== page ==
The Right Stuff was defined by Tom Wolfe in his 1979 novel by means of discussing the impact of heroes in the cultural aspects of American life. Wolfe depicts this in an ironic manner in his non-fiction book which deals with the public obsession of Americans when it comes to the idea of heroes and mythmaking process in American society. The term “The Right Stuff” was used by the author in order for him to criticize the inability of the American public to critically analyze the stories told which are sometimes concocted by the media in order to advance certain political interests.
The author defines “the right stuff” by means of having all the requirements and passing all the necessary tests in order to be a pilot or a spaceman. Aside from these, the right stuff also includes the ability to possess a strong heart, courage and perseverance. When a person has the mixture of all these, it will be easy for him to attain the right stuff that is required for the project. Bravery is one of the most important aspects of the term the right stuff. The project requires a lot of bravery so that the person can stay longer. It is now just man vs.
other man in competing for a spot in the project, but also man vs. himself. He is responsible to his actions as well as his decisions, which is why he needs to be firm enough not to be swayed away by his fears. Also, it is not bravery wherein you just have to risk your life, as anyone could easily do that. Instead, he should be willing to be literally a lab rat, wherein anything can happen to him. Afterwards, he should be able to keep his cool, as well as retain his reflexes and the experience in order to do it again for the next day, then again the next day, until the research calls for it to stop.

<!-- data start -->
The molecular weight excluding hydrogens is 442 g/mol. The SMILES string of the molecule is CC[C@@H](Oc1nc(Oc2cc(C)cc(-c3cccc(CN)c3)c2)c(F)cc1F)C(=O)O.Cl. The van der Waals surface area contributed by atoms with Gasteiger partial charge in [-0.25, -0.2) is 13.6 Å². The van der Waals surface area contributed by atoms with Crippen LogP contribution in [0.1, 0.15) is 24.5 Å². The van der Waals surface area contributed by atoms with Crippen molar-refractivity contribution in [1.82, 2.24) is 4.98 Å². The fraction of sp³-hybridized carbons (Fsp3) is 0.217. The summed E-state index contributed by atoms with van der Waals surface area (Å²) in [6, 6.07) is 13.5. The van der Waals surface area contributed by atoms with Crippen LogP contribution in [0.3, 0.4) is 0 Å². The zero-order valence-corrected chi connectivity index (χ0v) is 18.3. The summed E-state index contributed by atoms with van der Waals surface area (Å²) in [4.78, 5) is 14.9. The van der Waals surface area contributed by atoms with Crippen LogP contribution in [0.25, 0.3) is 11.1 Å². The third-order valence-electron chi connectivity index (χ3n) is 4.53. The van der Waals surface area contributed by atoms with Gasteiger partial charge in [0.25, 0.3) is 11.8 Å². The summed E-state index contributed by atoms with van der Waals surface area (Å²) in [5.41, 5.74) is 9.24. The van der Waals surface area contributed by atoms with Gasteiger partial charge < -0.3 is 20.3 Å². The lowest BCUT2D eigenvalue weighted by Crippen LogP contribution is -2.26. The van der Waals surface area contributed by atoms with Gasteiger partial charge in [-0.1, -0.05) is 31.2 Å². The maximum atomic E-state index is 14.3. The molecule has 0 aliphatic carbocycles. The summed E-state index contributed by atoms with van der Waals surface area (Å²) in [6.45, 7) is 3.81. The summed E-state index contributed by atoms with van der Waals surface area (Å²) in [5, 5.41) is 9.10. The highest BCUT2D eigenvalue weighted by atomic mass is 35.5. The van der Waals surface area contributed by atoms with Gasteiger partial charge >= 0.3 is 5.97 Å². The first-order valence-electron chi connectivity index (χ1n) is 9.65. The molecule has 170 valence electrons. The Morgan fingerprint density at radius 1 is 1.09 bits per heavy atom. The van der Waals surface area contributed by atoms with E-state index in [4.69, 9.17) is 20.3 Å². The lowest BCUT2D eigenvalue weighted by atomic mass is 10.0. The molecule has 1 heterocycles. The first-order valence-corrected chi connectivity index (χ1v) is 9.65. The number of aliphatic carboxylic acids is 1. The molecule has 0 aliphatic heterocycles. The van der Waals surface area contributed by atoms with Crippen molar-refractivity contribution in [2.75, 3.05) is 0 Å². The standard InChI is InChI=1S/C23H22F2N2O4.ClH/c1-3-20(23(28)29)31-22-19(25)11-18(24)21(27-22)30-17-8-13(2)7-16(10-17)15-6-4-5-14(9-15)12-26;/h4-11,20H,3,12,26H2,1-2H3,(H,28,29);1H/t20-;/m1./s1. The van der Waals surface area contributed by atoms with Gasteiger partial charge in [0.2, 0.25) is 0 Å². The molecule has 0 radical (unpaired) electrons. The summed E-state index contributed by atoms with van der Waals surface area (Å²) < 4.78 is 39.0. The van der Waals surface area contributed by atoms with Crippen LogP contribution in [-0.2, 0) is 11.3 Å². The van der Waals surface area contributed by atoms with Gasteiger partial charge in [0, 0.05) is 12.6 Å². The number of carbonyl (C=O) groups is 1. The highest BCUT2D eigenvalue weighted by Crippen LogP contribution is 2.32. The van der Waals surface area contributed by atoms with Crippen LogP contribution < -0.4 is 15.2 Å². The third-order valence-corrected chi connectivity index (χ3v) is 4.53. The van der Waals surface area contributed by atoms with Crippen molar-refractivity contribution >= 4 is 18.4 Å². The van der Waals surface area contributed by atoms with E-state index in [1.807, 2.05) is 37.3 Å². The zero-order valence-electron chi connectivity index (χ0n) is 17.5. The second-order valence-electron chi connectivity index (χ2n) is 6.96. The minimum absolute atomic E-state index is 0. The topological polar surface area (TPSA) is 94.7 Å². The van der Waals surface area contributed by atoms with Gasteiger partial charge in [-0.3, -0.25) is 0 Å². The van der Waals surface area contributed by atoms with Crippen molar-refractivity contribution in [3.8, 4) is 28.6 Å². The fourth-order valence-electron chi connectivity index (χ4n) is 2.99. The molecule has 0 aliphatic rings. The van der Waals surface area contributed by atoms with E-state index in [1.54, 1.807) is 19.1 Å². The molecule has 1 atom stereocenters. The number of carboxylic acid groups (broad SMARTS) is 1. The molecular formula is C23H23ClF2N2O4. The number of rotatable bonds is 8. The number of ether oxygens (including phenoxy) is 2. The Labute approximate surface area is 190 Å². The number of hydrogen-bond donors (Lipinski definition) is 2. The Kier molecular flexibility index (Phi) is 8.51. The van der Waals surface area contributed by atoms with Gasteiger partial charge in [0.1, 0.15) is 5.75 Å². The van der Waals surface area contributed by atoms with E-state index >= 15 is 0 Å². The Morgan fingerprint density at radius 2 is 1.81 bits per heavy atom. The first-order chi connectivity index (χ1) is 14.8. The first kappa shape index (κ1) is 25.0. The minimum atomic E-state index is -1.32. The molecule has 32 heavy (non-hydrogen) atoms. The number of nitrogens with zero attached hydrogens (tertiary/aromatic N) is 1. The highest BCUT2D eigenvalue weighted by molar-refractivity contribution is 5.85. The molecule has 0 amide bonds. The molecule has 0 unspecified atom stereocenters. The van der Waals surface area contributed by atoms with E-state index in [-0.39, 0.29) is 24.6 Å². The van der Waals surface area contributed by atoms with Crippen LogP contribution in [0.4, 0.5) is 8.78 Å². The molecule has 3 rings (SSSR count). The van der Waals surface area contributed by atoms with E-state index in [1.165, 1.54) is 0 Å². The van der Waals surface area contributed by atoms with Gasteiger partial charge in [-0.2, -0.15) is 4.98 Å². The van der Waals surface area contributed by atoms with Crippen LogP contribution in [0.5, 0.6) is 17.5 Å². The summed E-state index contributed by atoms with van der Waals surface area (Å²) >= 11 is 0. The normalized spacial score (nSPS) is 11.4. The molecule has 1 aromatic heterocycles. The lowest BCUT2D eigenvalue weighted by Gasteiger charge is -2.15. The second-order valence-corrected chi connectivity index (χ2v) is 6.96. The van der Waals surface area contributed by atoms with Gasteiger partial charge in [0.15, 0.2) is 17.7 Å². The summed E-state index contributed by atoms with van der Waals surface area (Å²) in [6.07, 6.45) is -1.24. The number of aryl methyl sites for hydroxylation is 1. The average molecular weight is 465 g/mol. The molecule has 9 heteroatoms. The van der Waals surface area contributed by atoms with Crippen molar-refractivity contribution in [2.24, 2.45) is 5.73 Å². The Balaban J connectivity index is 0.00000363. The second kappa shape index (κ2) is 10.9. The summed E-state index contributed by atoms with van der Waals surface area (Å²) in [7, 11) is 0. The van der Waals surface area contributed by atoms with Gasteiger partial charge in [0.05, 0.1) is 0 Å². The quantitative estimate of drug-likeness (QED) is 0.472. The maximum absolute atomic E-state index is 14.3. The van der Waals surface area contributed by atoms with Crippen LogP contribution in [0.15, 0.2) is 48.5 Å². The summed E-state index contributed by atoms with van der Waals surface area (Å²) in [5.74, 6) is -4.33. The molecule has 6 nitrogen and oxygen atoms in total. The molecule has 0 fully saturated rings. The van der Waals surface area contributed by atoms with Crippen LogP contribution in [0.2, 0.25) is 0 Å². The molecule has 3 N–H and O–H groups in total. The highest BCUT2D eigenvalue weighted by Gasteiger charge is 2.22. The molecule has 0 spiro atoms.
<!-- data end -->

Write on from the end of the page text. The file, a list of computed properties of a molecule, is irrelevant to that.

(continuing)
There were various tests that these pilots and astronauts would have to undergo over and over again – an infinite set of mind and body exhausting activities that would really put anyone to their limits. The whole process is compared to a stepped pyramid or a ziggurat, wherein one has to move along the high and steep steps in order to go up. Through this way, that person can prove that as he goes up, he really does deserve to be one of those who were elected to do the job, because they were the right ones and because they had the right stuff to begin with.
Everyone aims for the top, no matter how steep it is, though everyone gets only one chance to prove that they really have the right stuff. It was something that not all man can do, and the ones who do it are really the best. Tom Wolfe defines the right stuff as the culmination of every skill and every talent that a person has, provided that he passes every test that was set for him in order to qualify for the experiment. It is not pure brawns, or pure brains, but instead, it offers the best of everything.
People possessing the right stuff really have to be good at many things, especially those which are greatly needed in the experiment. Nevertheless, Wolfe’s narrative is effective in supporting the claims he make in defining what “the right stuff” is and what it can and cannot afford those who possess it. It succeeds in proving that social norms, public pressure, and political agenda ultimately define “the right stuff” for American consumption and emulation, contrary to widely-held notion of achievement-based rewards in American society.
Wolfe therefore succeeds in delivering an incisive and witty commentary on the media and the public that consumes the images it provides. It is in this feat that Wolfe’s book becomes “the right stuff” itself for awakening the consciousness of the public to examine how the media and political interests collude to manipulate images of heroism and other American ideals.
Wolfe, Tom. The Right Stuff. United States: Farrar, Straus, & Giroux, 1979.